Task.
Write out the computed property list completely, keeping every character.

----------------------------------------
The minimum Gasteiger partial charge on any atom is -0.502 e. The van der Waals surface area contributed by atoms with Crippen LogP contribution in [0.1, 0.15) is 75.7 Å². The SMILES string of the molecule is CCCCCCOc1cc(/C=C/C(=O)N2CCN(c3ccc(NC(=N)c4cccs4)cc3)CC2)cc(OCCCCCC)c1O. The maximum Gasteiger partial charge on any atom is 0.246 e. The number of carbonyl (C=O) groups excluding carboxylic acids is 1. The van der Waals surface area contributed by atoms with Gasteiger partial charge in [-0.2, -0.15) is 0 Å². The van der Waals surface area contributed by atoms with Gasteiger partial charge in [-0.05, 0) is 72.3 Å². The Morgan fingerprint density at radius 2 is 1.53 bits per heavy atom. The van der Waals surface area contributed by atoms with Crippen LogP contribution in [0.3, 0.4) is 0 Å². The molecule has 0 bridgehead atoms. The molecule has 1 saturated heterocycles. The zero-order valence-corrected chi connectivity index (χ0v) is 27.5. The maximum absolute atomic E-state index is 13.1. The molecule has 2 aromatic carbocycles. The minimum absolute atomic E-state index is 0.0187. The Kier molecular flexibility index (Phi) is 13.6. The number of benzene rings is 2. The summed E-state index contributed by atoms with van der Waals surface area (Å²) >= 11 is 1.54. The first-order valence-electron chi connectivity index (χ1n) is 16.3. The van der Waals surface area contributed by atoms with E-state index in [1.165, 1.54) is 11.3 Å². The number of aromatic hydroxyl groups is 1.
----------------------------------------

The minimum Gasteiger partial charge on any atom is -0.502 e. The van der Waals surface area contributed by atoms with Crippen LogP contribution in [0.1, 0.15) is 75.7 Å². The SMILES string of the molecule is CCCCCCOc1cc(/C=C/C(=O)N2CCN(c3ccc(NC(=N)c4cccs4)cc3)CC2)cc(OCCCCCC)c1O. The maximum Gasteiger partial charge on any atom is 0.246 e. The number of carbonyl (C=O) groups excluding carboxylic acids is 1. The van der Waals surface area contributed by atoms with Gasteiger partial charge in [-0.2, -0.15) is 0 Å². The van der Waals surface area contributed by atoms with Gasteiger partial charge in [-0.05, 0) is 72.3 Å². The Morgan fingerprint density at radius 2 is 1.53 bits per heavy atom. The van der Waals surface area contributed by atoms with Crippen LogP contribution in [0.3, 0.4) is 0 Å². The molecule has 0 bridgehead atoms. The molecule has 1 saturated heterocycles. The zero-order valence-corrected chi connectivity index (χ0v) is 27.5. The maximum absolute atomic E-state index is 13.1. The molecule has 2 aromatic carbocycles. The minimum absolute atomic E-state index is 0.0187. The Kier molecular flexibility index (Phi) is 13.6. The number of benzene rings is 2. The summed E-state index contributed by atoms with van der Waals surface area (Å²) >= 11 is 1.54. The first-order valence-electron chi connectivity index (χ1n) is 16.3. The van der Waals surface area contributed by atoms with E-state index in [1.165, 1.54) is 11.3 Å². The number of aromatic hydroxyl groups is 1.